The Work

Color, form and line expand beyond the painting surface in these recent mixed-media paintings. In these works, paper and fabric accrue to create raised and textured surfaces. Strips of fabric, paper and wax weave, twist, mingle, intertwine creating ‘visual fugues’ that literally break out of the picture plane. The torn and folded strips provide form, dimension and color; their edges, line.

My process is twofold as most color is achieved with pigmented fabrics and papers alone. Color, line and form develop on the fabric via an encaustic monotype process. Pigmented beeswax melts as it is applied to a heated plate. The fabric is laid upon the plate absorbing color and imagery – becoming one with the wax. The fabric is then torn, cut, sewn, crumpled and composed upon the painting surface. Collaged fabrics, papers threads add even more texture.

My intent for the composed space is that it be contrapuntal yet harmonious; grounded yet fragile; still but silently in motion.

Deborah Winiarski
New York City, 2015

Encaustic

In encaustic painting, molten beeswax is combined with a tempering agent – usually damar, a plant resin that gives the cooled surface strength – and then pigmented. This molten mixture, or encaustic medium, is applied to a painting surface and then fused, or remelted, so that it becomes one with the layers below. It is this build-up of layer upon layer of wax that gives encaustic work its luminosity.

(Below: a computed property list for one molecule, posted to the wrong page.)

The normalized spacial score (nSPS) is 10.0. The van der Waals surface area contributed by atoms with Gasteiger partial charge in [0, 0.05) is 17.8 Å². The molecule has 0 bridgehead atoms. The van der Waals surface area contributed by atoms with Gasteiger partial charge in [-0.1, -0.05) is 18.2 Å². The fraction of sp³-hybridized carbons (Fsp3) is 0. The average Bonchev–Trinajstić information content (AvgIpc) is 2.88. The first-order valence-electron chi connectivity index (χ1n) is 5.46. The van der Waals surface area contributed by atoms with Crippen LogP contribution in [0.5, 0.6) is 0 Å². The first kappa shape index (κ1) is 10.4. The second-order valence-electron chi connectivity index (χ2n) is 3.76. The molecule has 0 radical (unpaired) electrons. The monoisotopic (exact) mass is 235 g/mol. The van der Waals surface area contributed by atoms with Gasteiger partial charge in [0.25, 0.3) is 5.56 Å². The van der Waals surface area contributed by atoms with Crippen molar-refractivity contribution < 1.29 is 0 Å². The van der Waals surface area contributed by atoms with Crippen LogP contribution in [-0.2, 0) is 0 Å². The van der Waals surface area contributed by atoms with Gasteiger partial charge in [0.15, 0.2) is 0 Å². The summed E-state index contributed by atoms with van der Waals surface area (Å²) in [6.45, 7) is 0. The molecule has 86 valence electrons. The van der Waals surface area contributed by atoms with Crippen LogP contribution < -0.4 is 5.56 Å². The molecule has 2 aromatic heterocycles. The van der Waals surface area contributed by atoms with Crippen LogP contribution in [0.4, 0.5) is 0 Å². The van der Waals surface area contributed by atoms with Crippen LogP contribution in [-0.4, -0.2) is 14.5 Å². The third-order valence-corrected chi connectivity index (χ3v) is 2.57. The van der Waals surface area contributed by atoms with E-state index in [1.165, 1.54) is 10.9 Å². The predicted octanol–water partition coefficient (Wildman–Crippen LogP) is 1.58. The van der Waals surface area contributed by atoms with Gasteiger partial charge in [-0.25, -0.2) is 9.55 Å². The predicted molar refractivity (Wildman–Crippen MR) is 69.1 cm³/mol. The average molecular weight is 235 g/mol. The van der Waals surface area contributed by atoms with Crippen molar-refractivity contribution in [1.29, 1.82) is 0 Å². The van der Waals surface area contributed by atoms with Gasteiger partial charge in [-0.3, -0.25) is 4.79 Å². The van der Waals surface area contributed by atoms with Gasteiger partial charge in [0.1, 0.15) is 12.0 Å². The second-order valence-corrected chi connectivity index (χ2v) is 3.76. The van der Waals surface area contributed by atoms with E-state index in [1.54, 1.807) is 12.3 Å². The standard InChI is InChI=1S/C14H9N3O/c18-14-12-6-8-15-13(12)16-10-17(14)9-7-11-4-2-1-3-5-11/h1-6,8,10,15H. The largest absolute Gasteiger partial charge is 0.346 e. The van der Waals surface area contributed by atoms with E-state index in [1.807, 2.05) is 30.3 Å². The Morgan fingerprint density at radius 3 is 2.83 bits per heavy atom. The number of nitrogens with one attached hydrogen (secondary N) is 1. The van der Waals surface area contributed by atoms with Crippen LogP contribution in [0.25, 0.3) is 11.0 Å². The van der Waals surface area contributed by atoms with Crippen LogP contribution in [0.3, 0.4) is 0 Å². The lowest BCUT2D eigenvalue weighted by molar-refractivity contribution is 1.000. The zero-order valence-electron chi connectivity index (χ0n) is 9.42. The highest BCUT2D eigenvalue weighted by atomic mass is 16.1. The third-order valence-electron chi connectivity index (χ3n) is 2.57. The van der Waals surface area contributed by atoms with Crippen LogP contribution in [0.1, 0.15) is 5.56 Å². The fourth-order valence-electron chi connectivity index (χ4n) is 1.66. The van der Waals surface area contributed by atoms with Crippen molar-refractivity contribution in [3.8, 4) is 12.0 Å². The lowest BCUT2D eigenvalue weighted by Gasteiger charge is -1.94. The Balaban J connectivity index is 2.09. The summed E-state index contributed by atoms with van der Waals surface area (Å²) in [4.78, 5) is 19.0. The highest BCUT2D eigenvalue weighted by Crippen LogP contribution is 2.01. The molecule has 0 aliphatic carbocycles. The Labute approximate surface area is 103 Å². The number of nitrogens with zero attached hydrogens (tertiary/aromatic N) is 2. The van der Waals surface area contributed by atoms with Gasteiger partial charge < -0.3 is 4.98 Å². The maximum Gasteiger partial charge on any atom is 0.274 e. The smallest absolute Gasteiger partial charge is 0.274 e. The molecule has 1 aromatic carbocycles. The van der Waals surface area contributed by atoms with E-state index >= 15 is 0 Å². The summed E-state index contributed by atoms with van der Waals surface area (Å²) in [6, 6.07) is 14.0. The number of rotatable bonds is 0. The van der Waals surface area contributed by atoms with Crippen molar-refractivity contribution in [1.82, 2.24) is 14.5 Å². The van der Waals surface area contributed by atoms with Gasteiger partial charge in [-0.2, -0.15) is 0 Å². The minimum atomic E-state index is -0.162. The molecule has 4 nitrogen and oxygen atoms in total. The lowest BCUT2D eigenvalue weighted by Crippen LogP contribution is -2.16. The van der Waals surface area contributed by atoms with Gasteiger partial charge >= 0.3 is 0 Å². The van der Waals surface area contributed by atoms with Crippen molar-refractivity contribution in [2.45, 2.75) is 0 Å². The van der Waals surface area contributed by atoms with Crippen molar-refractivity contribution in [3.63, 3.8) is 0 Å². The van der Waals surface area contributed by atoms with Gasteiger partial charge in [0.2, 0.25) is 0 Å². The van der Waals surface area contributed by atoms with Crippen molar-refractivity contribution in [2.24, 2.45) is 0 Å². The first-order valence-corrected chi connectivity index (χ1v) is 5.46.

Derived from the ancient Greek word 'enkaustikos,' encaustic means 'to heat' or 'to burn in.' It is an art form that can be traced back to 800 B.C. when Greek shipbuilders used pigmented wax to waterproof and decorate their warships. Ancient Greek artists also painted with pigmented wax on clay and marble sculptures and on flat panels.

The oldest existing examples of encaustic panel paintings are the Fayum Portraits dating back to Greco-Roman Egypt – 100 B.C. to 200 A.D. These life-sized head and shoulder images were painted on thin wooden panels. The portraits were later mounted on mummy casing which were then entombed. The hot, dry, dark tombs provided an environment ideal for preserving these paintings. Over 900 of these well-preserved portraits are housed in museums around the world – most of them discovered in the Faiyum Basin region of Egypt.